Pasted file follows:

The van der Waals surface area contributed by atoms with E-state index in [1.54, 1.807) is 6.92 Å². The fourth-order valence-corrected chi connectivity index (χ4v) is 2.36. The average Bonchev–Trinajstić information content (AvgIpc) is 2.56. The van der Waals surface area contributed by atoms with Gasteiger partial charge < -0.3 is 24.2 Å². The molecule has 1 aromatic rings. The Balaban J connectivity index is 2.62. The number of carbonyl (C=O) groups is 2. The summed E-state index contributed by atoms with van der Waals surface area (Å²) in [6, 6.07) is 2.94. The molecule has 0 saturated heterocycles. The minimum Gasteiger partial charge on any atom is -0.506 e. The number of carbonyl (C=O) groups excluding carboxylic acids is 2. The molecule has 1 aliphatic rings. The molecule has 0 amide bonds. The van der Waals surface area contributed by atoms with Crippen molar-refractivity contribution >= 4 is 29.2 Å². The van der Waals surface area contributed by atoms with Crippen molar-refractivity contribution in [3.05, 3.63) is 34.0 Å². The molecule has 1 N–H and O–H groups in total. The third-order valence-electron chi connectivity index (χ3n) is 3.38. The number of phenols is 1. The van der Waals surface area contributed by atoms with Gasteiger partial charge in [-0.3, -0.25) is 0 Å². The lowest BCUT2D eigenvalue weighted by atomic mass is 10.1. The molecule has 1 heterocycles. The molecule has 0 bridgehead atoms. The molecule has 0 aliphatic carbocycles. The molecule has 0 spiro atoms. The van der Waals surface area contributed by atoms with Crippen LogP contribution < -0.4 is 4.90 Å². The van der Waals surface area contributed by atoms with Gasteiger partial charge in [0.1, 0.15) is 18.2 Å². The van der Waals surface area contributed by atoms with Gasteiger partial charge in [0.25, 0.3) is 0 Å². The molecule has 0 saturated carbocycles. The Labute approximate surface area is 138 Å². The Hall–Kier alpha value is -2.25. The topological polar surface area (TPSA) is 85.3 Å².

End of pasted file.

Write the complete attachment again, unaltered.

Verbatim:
The van der Waals surface area contributed by atoms with E-state index in [1.54, 1.807) is 6.92 Å². The fourth-order valence-corrected chi connectivity index (χ4v) is 2.36. The average Bonchev–Trinajstić information content (AvgIpc) is 2.56. The van der Waals surface area contributed by atoms with Gasteiger partial charge < -0.3 is 24.2 Å². The molecule has 1 aromatic rings. The Balaban J connectivity index is 2.62. The number of carbonyl (C=O) groups is 2. The summed E-state index contributed by atoms with van der Waals surface area (Å²) in [6, 6.07) is 2.94. The molecule has 0 saturated heterocycles. The minimum Gasteiger partial charge on any atom is -0.506 e. The number of carbonyl (C=O) groups excluding carboxylic acids is 2. The molecule has 1 aliphatic rings. The molecule has 0 amide bonds. The van der Waals surface area contributed by atoms with Crippen molar-refractivity contribution >= 4 is 29.2 Å². The van der Waals surface area contributed by atoms with Crippen molar-refractivity contribution in [3.05, 3.63) is 34.0 Å². The molecule has 1 N–H and O–H groups in total. The third-order valence-electron chi connectivity index (χ3n) is 3.38. The number of phenols is 1. The van der Waals surface area contributed by atoms with Gasteiger partial charge in [-0.3, -0.25) is 0 Å². The lowest BCUT2D eigenvalue weighted by atomic mass is 10.1. The molecule has 1 heterocycles. The molecule has 0 bridgehead atoms. The molecule has 0 aliphatic carbocycles. The molecule has 0 spiro atoms. The van der Waals surface area contributed by atoms with Crippen LogP contribution < -0.4 is 4.90 Å². The van der Waals surface area contributed by atoms with Gasteiger partial charge in [0.1, 0.15) is 18.2 Å². The van der Waals surface area contributed by atoms with Gasteiger partial charge in [0.25, 0.3) is 0 Å². The molecule has 0 saturated carbocycles. The Labute approximate surface area is 138 Å². The Hall–Kier alpha value is -2.25. The topological polar surface area (TPSA) is 85.3 Å².